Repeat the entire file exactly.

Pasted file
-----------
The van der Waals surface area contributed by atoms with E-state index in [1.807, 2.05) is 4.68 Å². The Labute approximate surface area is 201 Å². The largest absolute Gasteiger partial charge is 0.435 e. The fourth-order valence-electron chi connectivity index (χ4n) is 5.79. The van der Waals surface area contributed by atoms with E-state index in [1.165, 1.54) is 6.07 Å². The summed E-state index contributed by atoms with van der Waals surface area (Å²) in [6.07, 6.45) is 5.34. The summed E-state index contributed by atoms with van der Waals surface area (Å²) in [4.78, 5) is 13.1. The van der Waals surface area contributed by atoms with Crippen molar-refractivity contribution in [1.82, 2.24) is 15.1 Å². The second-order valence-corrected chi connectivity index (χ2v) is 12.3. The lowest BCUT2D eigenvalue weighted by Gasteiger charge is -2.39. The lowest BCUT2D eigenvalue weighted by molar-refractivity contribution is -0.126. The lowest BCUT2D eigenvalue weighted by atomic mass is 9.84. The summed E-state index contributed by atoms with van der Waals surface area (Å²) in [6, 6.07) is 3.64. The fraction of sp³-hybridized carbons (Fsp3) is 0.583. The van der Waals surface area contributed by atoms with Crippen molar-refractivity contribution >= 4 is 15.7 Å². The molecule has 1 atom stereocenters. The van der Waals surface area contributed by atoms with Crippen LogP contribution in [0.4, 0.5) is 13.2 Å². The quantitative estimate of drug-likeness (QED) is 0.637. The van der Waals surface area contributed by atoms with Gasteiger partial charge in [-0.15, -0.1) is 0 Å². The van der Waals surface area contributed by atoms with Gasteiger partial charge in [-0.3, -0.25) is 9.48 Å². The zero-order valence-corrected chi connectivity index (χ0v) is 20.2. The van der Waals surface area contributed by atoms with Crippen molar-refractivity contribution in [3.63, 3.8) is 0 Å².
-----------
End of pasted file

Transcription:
The van der Waals surface area contributed by atoms with E-state index in [1.807, 2.05) is 4.68 Å². The Labute approximate surface area is 201 Å². The largest absolute Gasteiger partial charge is 0.435 e. The fourth-order valence-electron chi connectivity index (χ4n) is 5.79. The van der Waals surface area contributed by atoms with E-state index in [1.165, 1.54) is 6.07 Å². The summed E-state index contributed by atoms with van der Waals surface area (Å²) in [6.07, 6.45) is 5.34. The summed E-state index contributed by atoms with van der Waals surface area (Å²) in [4.78, 5) is 13.1. The van der Waals surface area contributed by atoms with Crippen molar-refractivity contribution in [1.82, 2.24) is 15.1 Å². The second-order valence-corrected chi connectivity index (χ2v) is 12.3. The lowest BCUT2D eigenvalue weighted by Gasteiger charge is -2.39. The lowest BCUT2D eigenvalue weighted by molar-refractivity contribution is -0.126. The lowest BCUT2D eigenvalue weighted by atomic mass is 9.84. The summed E-state index contributed by atoms with van der Waals surface area (Å²) in [6, 6.07) is 3.64. The fraction of sp³-hybridized carbons (Fsp3) is 0.583. The van der Waals surface area contributed by atoms with Crippen molar-refractivity contribution >= 4 is 15.7 Å². The molecule has 1 atom stereocenters. The van der Waals surface area contributed by atoms with Crippen LogP contribution in [0.4, 0.5) is 13.2 Å². The quantitative estimate of drug-likeness (QED) is 0.637. The van der Waals surface area contributed by atoms with Gasteiger partial charge in [-0.15, -0.1) is 0 Å². The van der Waals surface area contributed by atoms with Gasteiger partial charge in [-0.3, -0.25) is 9.48 Å². The zero-order valence-corrected chi connectivity index (χ0v) is 20.2. The van der Waals surface area contributed by atoms with Crippen molar-refractivity contribution in [3.63, 3.8) is 0 Å².